indeed the magic power by which works of art first attract Raffaelle, by the wonderful ability and power which he and then fix the attention. has shown in choosing subjects in which the greatest quan- It is hardly necessary to observe, that, difficult as it may tity of matter or incident could be introduced, and then in be to prescribe bounds to the imagination or the power or representing them at the most critical moment for illustration, invention, it has in art certain and defined limits beyond in combining all the most striking and affecting circum- which the painter and sculptor should not attempt to venstances, and filling the spectator's mind with the whole story, ture. When the artist dashes into extravagance, defies or by bringing before him, as it were, the past, the present, and outrages nature, and, with a view of exciting wonder, steps even suggesting that which is to follow, may justly be consi- out of the region of what is, has been, or may be, he only dered the greatest master in invention. He was gifted, if any shows that he has been gifted with fancy, but that it is man ever was, with the fullest portion of natural and inhe- wild and ill-regulated; he may awaken surprise, and may rent genius, but he attained his eminence by the most perse- mistake it for admiration, but he will produce no lasting vering course of exercise and observation, as the necessary nor beneficial impression, and his undisciplined fantasy will and only means through which the inventive faculty could never deserve to be ranked with the genius that has nobly be manifested. He studied nature diligently and profoundly illustrated nature by the only just, safe, and legitimate in all her varieties of beauty and expression. Nothing means, namely, her own beautiful, and expressive, and seems to have escaped him; everything that offered itself perfect works. out of her great storehouse was treasured as serviceable to INVENTORY. [EXECUTOR.] his art, and he acquired such an accumulation of materials, INVERARY, a royal burgh and seaport, capital of the serving as handmaids to his invention, that whatever sub-county of Argyle, situated on a small bay at the head of ject came before him found him prepared, and was imme- Loch Fyne, where the river Aray falls into that arm of the diately dignified with all the expression, truth, propriety, sea, 75 miles west by north from Edinburgh. The town and completeness, if we may use the word, that it was was erected into a royal burgh by charter granted by capable of receiving. Raffaelle never reached the perfect Charles I. and dated 28th January, 1648. (Municipal Corbeauty and character almost superhuman which appear in poration Reports.) The whole territory, with the exception the finest works of the Greeks, nor, in colour, the magic of a small feu, is the property of the Duke of Argyle, of brilliancy and breadth of Titian, another master-spirit; yet, whom the inhabitants bold their houses and grounds either in the largest and most comprehensive sense of the quality under leases or as tenants at will. It is governed by two we have been describing, he stands (perhaps with one baillies and nine common-councillors. The annual income mighty exception) without an equal or a rival.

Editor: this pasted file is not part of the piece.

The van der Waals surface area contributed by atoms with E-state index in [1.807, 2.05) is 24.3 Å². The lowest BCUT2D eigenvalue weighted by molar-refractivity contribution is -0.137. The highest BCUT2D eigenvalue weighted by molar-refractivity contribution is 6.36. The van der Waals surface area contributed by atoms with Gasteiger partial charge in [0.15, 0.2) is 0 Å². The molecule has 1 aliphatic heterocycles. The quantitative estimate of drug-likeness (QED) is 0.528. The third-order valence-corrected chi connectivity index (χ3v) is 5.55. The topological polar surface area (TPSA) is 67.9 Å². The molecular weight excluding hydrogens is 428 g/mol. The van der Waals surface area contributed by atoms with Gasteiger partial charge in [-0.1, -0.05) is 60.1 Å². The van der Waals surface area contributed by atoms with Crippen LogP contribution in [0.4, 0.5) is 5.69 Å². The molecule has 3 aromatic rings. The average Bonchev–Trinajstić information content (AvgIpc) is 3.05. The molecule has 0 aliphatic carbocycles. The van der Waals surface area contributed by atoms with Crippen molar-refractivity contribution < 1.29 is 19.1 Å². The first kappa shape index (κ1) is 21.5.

of the burgh is about 1801. and the annual expenditure is The examples which may be most satisfactorily adduced somewhat Jess. The town consists chiefly of one row of in illustration of invention in the fine arts, both for their houses facing the bay, built with great 'uniformity and excellence and for the facility of reference, as we are so covered with slate. The arrangements for watching, cleanfortunate as to possess them in this country, are the Car- ing, lighting, and the supplying of water are confided to the toons of Raffaelle preserved at Hampton Court. Of these town council, and the expenses are defrayed from the prothe Paul preaching at Athens,' • The Sacrifice at Lystra, ceeds of the burgh manure. The inhabitants are principally and The Death of Ananias,' may be selected as the most engaged in the herring-fishery in Loch Fyne, which is said remarkable for the quality we have been considering: to have produced in some seasons upwards of 20,000 bar